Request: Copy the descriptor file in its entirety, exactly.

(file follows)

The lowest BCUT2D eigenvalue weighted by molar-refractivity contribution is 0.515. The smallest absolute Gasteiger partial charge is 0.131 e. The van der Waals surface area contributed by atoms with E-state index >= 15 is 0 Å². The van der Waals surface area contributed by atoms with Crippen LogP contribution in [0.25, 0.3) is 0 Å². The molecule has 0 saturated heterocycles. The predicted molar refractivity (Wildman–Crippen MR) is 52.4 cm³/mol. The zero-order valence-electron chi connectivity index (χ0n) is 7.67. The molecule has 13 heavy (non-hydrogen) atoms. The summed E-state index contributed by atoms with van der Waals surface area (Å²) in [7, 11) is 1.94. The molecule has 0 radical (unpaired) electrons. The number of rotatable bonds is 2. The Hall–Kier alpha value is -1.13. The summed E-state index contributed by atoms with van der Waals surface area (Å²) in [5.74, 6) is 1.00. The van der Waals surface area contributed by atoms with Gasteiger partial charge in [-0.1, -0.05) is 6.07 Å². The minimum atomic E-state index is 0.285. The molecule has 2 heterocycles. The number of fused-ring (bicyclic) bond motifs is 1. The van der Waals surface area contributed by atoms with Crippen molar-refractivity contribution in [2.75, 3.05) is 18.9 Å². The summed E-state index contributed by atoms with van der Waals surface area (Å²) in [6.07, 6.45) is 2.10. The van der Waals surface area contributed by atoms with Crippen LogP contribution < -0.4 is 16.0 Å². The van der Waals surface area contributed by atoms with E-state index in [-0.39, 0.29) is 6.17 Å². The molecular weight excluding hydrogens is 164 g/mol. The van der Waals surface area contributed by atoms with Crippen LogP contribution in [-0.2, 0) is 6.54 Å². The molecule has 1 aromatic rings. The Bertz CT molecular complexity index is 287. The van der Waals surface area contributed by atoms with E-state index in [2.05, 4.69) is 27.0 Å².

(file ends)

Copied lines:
The lowest BCUT2D eigenvalue weighted by molar-refractivity contribution is 0.515. The smallest absolute Gasteiger partial charge is 0.131 e. The van der Waals surface area contributed by atoms with E-state index >= 15 is 0 Å². The van der Waals surface area contributed by atoms with Crippen LogP contribution in [0.25, 0.3) is 0 Å². The molecule has 0 saturated heterocycles. The predicted molar refractivity (Wildman–Crippen MR) is 52.4 cm³/mol. The zero-order valence-electron chi connectivity index (χ0n) is 7.67. The molecule has 13 heavy (non-hydrogen) atoms. The summed E-state index contributed by atoms with van der Waals surface area (Å²) in [7, 11) is 1.94. The molecule has 0 radical (unpaired) electrons. The number of rotatable bonds is 2. The Hall–Kier alpha value is -1.13. The summed E-state index contributed by atoms with van der Waals surface area (Å²) in [5.74, 6) is 1.00. The van der Waals surface area contributed by atoms with Gasteiger partial charge in [-0.1, -0.05) is 6.07 Å². The minimum atomic E-state index is 0.285. The molecule has 2 heterocycles. The number of fused-ring (bicyclic) bond motifs is 1. The van der Waals surface area contributed by atoms with Crippen molar-refractivity contribution in [2.75, 3.05) is 18.9 Å². The summed E-state index contributed by atoms with van der Waals surface area (Å²) in [6.07, 6.45) is 2.10. The van der Waals surface area contributed by atoms with Crippen LogP contribution < -0.4 is 16.0 Å². The van der Waals surface area contributed by atoms with E-state index in [-0.39, 0.29) is 6.17 Å². The molecular weight excluding hydrogens is 164 g/mol. The van der Waals surface area contributed by atoms with Crippen LogP contribution in [-0.2, 0) is 6.54 Å². The molecule has 1 aromatic rings. The Bertz CT molecular complexity index is 287. The van der Waals surface area contributed by atoms with E-state index in [2.05, 4.69) is 27.0 Å².